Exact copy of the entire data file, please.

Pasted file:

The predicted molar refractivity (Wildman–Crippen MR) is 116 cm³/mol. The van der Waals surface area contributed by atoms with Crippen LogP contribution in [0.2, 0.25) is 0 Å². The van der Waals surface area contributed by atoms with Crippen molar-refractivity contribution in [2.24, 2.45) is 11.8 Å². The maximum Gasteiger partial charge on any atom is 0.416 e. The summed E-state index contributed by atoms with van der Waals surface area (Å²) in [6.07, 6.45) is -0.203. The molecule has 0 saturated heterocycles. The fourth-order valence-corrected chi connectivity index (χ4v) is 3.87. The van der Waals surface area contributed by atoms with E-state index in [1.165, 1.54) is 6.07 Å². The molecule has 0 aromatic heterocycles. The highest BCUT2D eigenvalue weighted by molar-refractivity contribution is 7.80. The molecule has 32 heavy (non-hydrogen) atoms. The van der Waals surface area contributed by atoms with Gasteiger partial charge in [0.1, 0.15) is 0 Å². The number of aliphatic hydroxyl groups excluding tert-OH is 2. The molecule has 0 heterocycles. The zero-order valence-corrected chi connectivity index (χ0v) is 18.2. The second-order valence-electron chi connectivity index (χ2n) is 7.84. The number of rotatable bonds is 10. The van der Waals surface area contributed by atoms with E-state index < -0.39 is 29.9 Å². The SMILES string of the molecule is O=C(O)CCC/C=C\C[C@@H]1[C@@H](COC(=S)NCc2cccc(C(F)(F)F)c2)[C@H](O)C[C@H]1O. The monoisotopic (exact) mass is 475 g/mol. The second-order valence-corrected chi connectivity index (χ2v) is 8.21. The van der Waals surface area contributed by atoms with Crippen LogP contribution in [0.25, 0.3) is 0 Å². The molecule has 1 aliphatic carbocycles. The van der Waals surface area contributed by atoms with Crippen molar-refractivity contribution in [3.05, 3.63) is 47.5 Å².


The predicted molar refractivity (Wildman–Crippen MR) is 116 cm³/mol. The van der Waals surface area contributed by atoms with Crippen LogP contribution in [0.2, 0.25) is 0 Å². The van der Waals surface area contributed by atoms with Crippen molar-refractivity contribution in [2.24, 2.45) is 11.8 Å². The maximum Gasteiger partial charge on any atom is 0.416 e. The summed E-state index contributed by atoms with van der Waals surface area (Å²) in [6.07, 6.45) is -0.203. The molecule has 0 saturated heterocycles. The fourth-order valence-corrected chi connectivity index (χ4v) is 3.87. The van der Waals surface area contributed by atoms with E-state index in [1.165, 1.54) is 6.07 Å². The molecule has 0 aromatic heterocycles. The highest BCUT2D eigenvalue weighted by molar-refractivity contribution is 7.80. The molecule has 32 heavy (non-hydrogen) atoms. The van der Waals surface area contributed by atoms with Gasteiger partial charge in [0.1, 0.15) is 0 Å². The number of aliphatic hydroxyl groups excluding tert-OH is 2. The molecule has 0 heterocycles. The zero-order valence-corrected chi connectivity index (χ0v) is 18.2. The second-order valence-electron chi connectivity index (χ2n) is 7.84. The number of rotatable bonds is 10. The van der Waals surface area contributed by atoms with E-state index < -0.39 is 29.9 Å². The SMILES string of the molecule is O=C(O)CCC/C=C\C[C@@H]1[C@@H](COC(=S)NCc2cccc(C(F)(F)F)c2)[C@H](O)C[C@H]1O. The monoisotopic (exact) mass is 475 g/mol. The second-order valence-corrected chi connectivity index (χ2v) is 8.21. The van der Waals surface area contributed by atoms with Crippen LogP contribution in [0.25, 0.3) is 0 Å². The molecule has 1 aliphatic carbocycles. The van der Waals surface area contributed by atoms with Crippen molar-refractivity contribution in [3.05, 3.63) is 47.5 Å².